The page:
Common tax return filing mistakes: 9 things to avoid
With the Federal Internal Revenue Code and Federal Tax Regulations totaling over 10 million words, it's an understatement to say that taxes can be confusing. Although understanding tax law is difficult, many of the mistakes taxpayers make on their returns are simple. These simple mistakes end up costing filers. Mistakes cost money in penalties, added time as the IRS asks them to amend their return, and added stress as the possibility of an audit looms.
The most common setback caused by a math mistake is a tax refund delay. In 2022, the average refund amount was $3,012. As a taxpayer, you have every right to want your refund sooner rather than later. To make that happen (and avoid penalties), do your best to avoid making these mistakes on your tax return.
#1 - Math errors
It’s easy to miss a number, add an extra digit, or input an incorrect number. According to the IRS, math errors are the most common mistakes tax filers make. Double-check your math or use tax preparation software that does the math for you.
Many taxpayers want to know if a math error will trigger an audit. While a math error won’t automatically trigger an audit, it certainly increases your chances. The IRS understands that people make unintentional errors, but estimating or rounding up numbers is a big no-no.
Know that the IRS audited 3.8 out of every 1,000 returns, or 0.38%, during the fiscal year 2022. Does this mean that you shouldn’t due your due diligence when filing your return? No. What it does mean is the likely consequence of a math error is the IRS sending you notice in the mail proposing an adjustment.
#2 - Choosing the wrong filing status
The mistakes taxpayers make on their tax returns aren’t just simple errors of addition and subtraction. Simply making the wrong choices in your tax return can cost you money. Your filing status determines your filing requirements, standard deduction, eligibility for certain credits, and your correct tax. The five filing statuses are single, married filing jointly, married filing separately, head of household, and qualifying widow(er) with dependent child.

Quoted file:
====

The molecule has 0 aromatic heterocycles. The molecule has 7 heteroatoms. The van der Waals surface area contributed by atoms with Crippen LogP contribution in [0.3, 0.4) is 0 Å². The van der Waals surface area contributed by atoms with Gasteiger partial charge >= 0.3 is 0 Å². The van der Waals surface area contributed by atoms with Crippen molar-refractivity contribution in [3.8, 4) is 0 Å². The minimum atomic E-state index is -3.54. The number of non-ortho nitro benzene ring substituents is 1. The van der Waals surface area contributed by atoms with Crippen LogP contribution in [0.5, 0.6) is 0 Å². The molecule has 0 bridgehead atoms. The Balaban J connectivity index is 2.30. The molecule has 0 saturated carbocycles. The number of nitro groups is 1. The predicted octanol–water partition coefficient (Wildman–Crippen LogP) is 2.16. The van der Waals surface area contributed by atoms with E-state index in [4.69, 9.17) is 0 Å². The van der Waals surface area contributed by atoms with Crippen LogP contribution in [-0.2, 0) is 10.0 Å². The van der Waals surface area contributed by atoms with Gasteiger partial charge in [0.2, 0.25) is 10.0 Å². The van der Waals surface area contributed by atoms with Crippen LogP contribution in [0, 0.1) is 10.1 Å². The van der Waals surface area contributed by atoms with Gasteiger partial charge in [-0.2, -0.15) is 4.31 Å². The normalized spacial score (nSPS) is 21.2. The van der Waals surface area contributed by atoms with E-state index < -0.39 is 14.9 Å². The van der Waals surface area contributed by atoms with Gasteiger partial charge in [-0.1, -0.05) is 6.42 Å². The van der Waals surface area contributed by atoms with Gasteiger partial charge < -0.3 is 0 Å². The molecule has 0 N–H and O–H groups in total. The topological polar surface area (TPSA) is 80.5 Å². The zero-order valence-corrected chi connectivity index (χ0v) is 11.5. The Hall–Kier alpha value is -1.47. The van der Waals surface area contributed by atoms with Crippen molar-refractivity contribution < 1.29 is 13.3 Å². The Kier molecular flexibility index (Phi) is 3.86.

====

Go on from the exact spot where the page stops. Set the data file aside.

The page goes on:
If you’re unmarried, you can still qualify as a head of household and pay significantly lower taxes. Usually, married couples should file their taxes jointly to take advantage of the higher standard deduction and other benefits. However, there are rare cases when filing separately may be the better option.
If you need help, you can use the Interactive Tax Assistant on IRS.gov to help you choose the correct status. A qualified CPA can also help you choose the right status.
#3 - Entering incorrect information
If you use automatic tax filing software, it can be easy to enter the wrong information. Always double-check what you type and compare it to the information reported on your W-2, 1099, and/or K-1.
- SSN: Your SSN should appear exactly as printed on your Social Security card in the XXX-XX-XXXX format.
- Bank Account Numbers: If you choose direct deposit because you want your refund as the fastest way possible, make sure you enter the correct banking info.
- Names: The name listed on your tax return should match the name on your Social Security card. This includes a middle initial if you use one.
- Wages: Under or misreporting wages as stated on your W-s, 1099, K-1, and other documents can result in a penalty. The rate of penalty for under-reporting is 50% of the tax payable. The rate of penalty for misreporting of income is 200% of the tax payable.
- Dividends: All dividends paid to shareholders must be reported in their income.
- Bank Interest: You must report all taxable and tax-exempt interest on your federal income tax return, even if you don't receive a Form 1099-INT or Form 1099-OID. Unlike self-employed income, which has a minimum before you’re required to report it, you are still required to report any interest earned and credited to your account during the year.
#4 - Miscalculating Credits And Deductions
Deductions reduce the amount of income you pay tax on. Tax credits reduce the amount of tax you owe. Taxpayers often make any of these three mistakes when filing their tax returns: miscalculating credits and deductions, claiming false deductions, and leaving money on the table by not claiming qualifying deductions/credits.
A few common mistakes filers make in all three cases:
- Taxpayers over the age of 65 or older, or blind should claim the Additional Standard Deduction if they’re not itemizing.
- Student Loan Interest Deductions are only available to taxpayers who earn below a certain threshold (less than $70,000 for single filers). If your income falls above this threshold, you can’t subtract the interest you paid on student loans.